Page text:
NM Congressional Race Draws National Attention
By JAY MILLER
SANTA FE -- New Mexico will have only two exciting general election races at the state and federal levels this November.
One will be the contest for state land commissioner between incumbent Republican Patrick Lyons and one of two Democrats, both of whom are former land commissioners.
The other will be the 1st Congressional District face off between incumbent Republican Heather Wilson and current Attorney General Patricia Madrid, a Democrat.
The congressional contest won't be a statewide race but it will be of interest to all New Mexicans who follow politics. And it will be closely watched nationally.
Wilson and Madrid both are very strong candidates. They are intelligent, well-educated, articulate women with strong records of public service. And they are in a congressional district notorious for splitting its ballot.
Neither party can claim to own Albuquerque. Its moderate and independent voters back the individual rather than the party, perhaps more than any area of the country.
Toss in a liberal north and a conservative south and the entire state also is a mystery to national political experts. We've never received the recognition we should for being the best predictor of presidential elections in the nation..
Of course, if most people understood that New Mexico is a state, we'd get more recognition.
Now, at least, the 1st Congressional District is receiving some out-of-state attention. Blogger Joe Monahan reports that the Los Angeles Times, one of the nation's largest newspapers, has chosen the 1st Congressional District as the possible key to the fight for control of the U.S. House of Representatives.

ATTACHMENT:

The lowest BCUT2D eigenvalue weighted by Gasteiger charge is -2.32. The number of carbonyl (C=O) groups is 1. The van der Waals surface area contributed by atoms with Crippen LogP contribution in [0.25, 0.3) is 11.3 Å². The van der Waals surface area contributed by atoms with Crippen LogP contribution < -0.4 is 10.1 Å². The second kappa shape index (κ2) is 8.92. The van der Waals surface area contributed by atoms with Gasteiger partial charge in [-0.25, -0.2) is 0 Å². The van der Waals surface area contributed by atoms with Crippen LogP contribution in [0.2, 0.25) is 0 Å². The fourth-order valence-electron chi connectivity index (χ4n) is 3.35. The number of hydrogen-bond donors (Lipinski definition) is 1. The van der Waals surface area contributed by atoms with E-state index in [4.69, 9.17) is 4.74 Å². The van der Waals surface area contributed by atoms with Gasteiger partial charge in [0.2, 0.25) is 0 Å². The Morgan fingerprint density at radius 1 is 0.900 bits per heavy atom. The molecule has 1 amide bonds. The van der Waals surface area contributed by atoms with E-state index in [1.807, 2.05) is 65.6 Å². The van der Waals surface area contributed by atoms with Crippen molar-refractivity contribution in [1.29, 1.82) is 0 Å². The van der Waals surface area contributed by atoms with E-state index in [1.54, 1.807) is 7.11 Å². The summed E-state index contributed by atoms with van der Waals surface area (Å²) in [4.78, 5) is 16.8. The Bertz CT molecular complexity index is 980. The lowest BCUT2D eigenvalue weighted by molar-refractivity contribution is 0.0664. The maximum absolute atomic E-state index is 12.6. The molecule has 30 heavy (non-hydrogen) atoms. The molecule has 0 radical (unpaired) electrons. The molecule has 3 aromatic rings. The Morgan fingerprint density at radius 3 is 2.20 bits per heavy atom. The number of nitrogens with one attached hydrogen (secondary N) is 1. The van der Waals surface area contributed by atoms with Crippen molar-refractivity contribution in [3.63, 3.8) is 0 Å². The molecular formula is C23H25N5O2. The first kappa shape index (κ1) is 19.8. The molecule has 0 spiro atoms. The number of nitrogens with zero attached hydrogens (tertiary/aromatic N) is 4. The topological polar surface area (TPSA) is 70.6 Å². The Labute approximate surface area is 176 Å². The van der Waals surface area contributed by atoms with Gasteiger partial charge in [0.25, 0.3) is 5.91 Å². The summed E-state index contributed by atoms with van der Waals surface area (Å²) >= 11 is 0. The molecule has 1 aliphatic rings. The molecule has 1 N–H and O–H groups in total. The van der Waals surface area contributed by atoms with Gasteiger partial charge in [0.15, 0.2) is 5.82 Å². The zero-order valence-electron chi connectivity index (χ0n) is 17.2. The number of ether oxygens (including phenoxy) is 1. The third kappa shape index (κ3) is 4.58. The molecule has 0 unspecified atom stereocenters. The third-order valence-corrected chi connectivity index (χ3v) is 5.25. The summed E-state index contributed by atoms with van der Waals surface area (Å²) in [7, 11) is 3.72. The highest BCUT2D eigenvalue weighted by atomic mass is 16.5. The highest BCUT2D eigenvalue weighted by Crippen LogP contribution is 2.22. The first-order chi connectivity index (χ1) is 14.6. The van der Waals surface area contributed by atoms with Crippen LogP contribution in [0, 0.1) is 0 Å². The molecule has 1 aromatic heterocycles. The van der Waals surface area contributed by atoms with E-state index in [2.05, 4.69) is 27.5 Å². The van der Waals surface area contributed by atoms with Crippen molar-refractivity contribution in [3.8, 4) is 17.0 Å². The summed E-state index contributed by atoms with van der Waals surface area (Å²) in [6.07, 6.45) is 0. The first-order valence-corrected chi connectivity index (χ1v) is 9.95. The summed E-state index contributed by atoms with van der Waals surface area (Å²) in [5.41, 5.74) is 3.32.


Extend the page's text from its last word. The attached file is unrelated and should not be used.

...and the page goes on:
A lengthy article by Mark Barabak in the March 4 edition describes the "politically confounding" district and what the two candidates are doing to win it.
The most notable move, thus far, has been Wilson's split with President George Bush and fellow Republicans on several recent occasions.
Wilson received national attention when she broke ranks and called for an investigation of the administration's domestic surveillance program. Wilson heads the House subcommittee that overseas the National Security Agency, so her remarks reverberated throughout Washington and the nation.
Wilson blasted administration refusals to provide her subcommittee with briefings on National Security Agency operations.
Suddenly the administration changed course and provided a closed-door briefing to Wilson and her subcommittee. But Wilson still expressed serious concerns and questions about the program.
Wilson's break with the administration is sure to help in her district where she has been called a rubber stamp for the Bush-Cheney administration. And it may not hurt her too much with GOP leaders, who know she needs political cover in an unpredictable district.
But her break is noticed by the conservative press. A Wall Street Journal columnist observed that local Albuquerque politics is now setting national security policy
The allusion to local Albuquerque politics is what the Wilson-Madrid contest is all about. If Wilson can keep the focus locally, she'll remain undefeated. If Madrid and Democrat leaders can shift that focus to national politics, Wilson could go down.
With Republican congressional scandals and plummeting popularity ratings of the president and vice president, Democrats are hoping for a major turnaround in this year's midterm congressional elections just as Democrats experienced in 1994, when both houses of Congress abruptly went Republican.
So we're almost sure to see Madrid running against Republicans in Washington and Wilson trying to keep the focus on local issues and on what she has done in Washington.
It will be a classic struggle, with both national parties throwing money and staff into the race.
JAY MILLER, 3 La Tusa, Santa Fe, NM 87505
(ph) 982-2723, (fax) 984-0982, (e-mail) firstname.lastname@example.org